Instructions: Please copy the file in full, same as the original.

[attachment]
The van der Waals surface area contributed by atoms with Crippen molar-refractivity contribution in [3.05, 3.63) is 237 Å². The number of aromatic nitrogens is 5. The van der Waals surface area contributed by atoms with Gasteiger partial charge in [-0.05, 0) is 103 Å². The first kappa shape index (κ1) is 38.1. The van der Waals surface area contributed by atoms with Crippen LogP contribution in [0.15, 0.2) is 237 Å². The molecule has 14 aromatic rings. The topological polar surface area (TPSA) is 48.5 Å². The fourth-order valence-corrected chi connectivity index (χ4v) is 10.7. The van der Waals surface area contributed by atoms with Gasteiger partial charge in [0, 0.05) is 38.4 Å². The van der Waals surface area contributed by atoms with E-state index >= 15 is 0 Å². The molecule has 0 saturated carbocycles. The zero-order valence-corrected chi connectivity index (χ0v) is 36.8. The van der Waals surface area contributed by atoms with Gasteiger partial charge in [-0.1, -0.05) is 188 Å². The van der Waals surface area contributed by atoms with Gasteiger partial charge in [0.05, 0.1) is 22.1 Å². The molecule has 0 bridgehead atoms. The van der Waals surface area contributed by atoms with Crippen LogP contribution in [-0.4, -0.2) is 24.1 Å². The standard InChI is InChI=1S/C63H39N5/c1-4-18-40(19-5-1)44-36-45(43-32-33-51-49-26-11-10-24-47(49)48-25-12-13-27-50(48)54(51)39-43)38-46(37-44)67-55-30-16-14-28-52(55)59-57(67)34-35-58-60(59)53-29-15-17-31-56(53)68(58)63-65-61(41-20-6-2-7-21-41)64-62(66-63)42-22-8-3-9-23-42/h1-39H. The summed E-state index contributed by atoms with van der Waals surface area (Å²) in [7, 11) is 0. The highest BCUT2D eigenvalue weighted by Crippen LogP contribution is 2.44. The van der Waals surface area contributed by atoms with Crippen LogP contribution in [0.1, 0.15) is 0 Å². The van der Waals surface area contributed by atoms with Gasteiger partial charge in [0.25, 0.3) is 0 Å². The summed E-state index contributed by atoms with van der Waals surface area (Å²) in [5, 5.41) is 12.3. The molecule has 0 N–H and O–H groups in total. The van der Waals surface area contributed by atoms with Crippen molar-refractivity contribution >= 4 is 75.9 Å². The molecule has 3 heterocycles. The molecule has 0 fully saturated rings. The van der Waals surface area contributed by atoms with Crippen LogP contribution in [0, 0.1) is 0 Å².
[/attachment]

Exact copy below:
The van der Waals surface area contributed by atoms with Crippen molar-refractivity contribution in [3.05, 3.63) is 237 Å². The number of aromatic nitrogens is 5. The van der Waals surface area contributed by atoms with Gasteiger partial charge in [-0.05, 0) is 103 Å². The first kappa shape index (κ1) is 38.1. The van der Waals surface area contributed by atoms with Crippen LogP contribution in [0.15, 0.2) is 237 Å². The molecule has 14 aromatic rings. The topological polar surface area (TPSA) is 48.5 Å². The fourth-order valence-corrected chi connectivity index (χ4v) is 10.7. The van der Waals surface area contributed by atoms with Gasteiger partial charge in [0, 0.05) is 38.4 Å². The van der Waals surface area contributed by atoms with E-state index >= 15 is 0 Å². The molecule has 0 saturated carbocycles. The zero-order valence-corrected chi connectivity index (χ0v) is 36.8. The van der Waals surface area contributed by atoms with Gasteiger partial charge in [-0.1, -0.05) is 188 Å². The van der Waals surface area contributed by atoms with Gasteiger partial charge in [0.05, 0.1) is 22.1 Å². The molecule has 0 bridgehead atoms. The van der Waals surface area contributed by atoms with Crippen LogP contribution in [-0.4, -0.2) is 24.1 Å². The standard InChI is InChI=1S/C63H39N5/c1-4-18-40(19-5-1)44-36-45(43-32-33-51-49-26-11-10-24-47(49)48-25-12-13-27-50(48)54(51)39-43)38-46(37-44)67-55-30-16-14-28-52(55)59-57(67)34-35-58-60(59)53-29-15-17-31-56(53)68(58)63-65-61(41-20-6-2-7-21-41)64-62(66-63)42-22-8-3-9-23-42/h1-39H. The summed E-state index contributed by atoms with van der Waals surface area (Å²) in [7, 11) is 0. The highest BCUT2D eigenvalue weighted by Crippen LogP contribution is 2.44. The van der Waals surface area contributed by atoms with Crippen LogP contribution in [0.1, 0.15) is 0 Å². The van der Waals surface area contributed by atoms with Gasteiger partial charge in [0.25, 0.3) is 0 Å². The summed E-state index contributed by atoms with van der Waals surface area (Å²) in [5, 5.41) is 12.3. The molecule has 0 N–H and O–H groups in total. The van der Waals surface area contributed by atoms with Crippen molar-refractivity contribution >= 4 is 75.9 Å². The molecule has 3 heterocycles. The molecule has 0 fully saturated rings. The van der Waals surface area contributed by atoms with Crippen LogP contribution in [0, 0.1) is 0 Å².